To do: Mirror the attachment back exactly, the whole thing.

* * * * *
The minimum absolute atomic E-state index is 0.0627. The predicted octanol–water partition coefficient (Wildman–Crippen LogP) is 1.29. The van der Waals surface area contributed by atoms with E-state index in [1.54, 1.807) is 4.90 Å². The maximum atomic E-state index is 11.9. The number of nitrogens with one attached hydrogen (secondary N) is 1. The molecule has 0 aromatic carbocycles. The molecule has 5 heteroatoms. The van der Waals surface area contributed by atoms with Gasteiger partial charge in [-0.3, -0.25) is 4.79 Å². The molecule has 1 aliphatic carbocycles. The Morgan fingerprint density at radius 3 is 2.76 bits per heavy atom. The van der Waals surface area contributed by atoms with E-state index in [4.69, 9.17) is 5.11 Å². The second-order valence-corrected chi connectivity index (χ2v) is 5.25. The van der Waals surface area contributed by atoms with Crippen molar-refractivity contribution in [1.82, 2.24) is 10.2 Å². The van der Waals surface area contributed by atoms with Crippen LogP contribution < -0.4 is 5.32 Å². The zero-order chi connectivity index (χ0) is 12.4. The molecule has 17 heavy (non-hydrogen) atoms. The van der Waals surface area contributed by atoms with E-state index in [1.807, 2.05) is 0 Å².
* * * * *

The minimum absolute atomic E-state index is 0.0627. The predicted octanol–water partition coefficient (Wildman–Crippen LogP) is 1.29. The van der Waals surface area contributed by atoms with E-state index in [1.54, 1.807) is 4.90 Å². The maximum atomic E-state index is 11.9. The number of nitrogens with one attached hydrogen (secondary N) is 1. The molecule has 0 aromatic carbocycles. The molecule has 5 heteroatoms. The van der Waals surface area contributed by atoms with Gasteiger partial charge in [-0.3, -0.25) is 4.79 Å². The molecule has 1 aliphatic carbocycles. The Morgan fingerprint density at radius 3 is 2.76 bits per heavy atom. The van der Waals surface area contributed by atoms with E-state index in [4.69, 9.17) is 5.11 Å². The second-order valence-corrected chi connectivity index (χ2v) is 5.25. The van der Waals surface area contributed by atoms with Crippen molar-refractivity contribution in [1.82, 2.24) is 10.2 Å². The van der Waals surface area contributed by atoms with Crippen LogP contribution < -0.4 is 5.32 Å². The zero-order chi connectivity index (χ0) is 12.4. The molecule has 17 heavy (non-hydrogen) atoms. The van der Waals surface area contributed by atoms with E-state index in [1.807, 2.05) is 0 Å².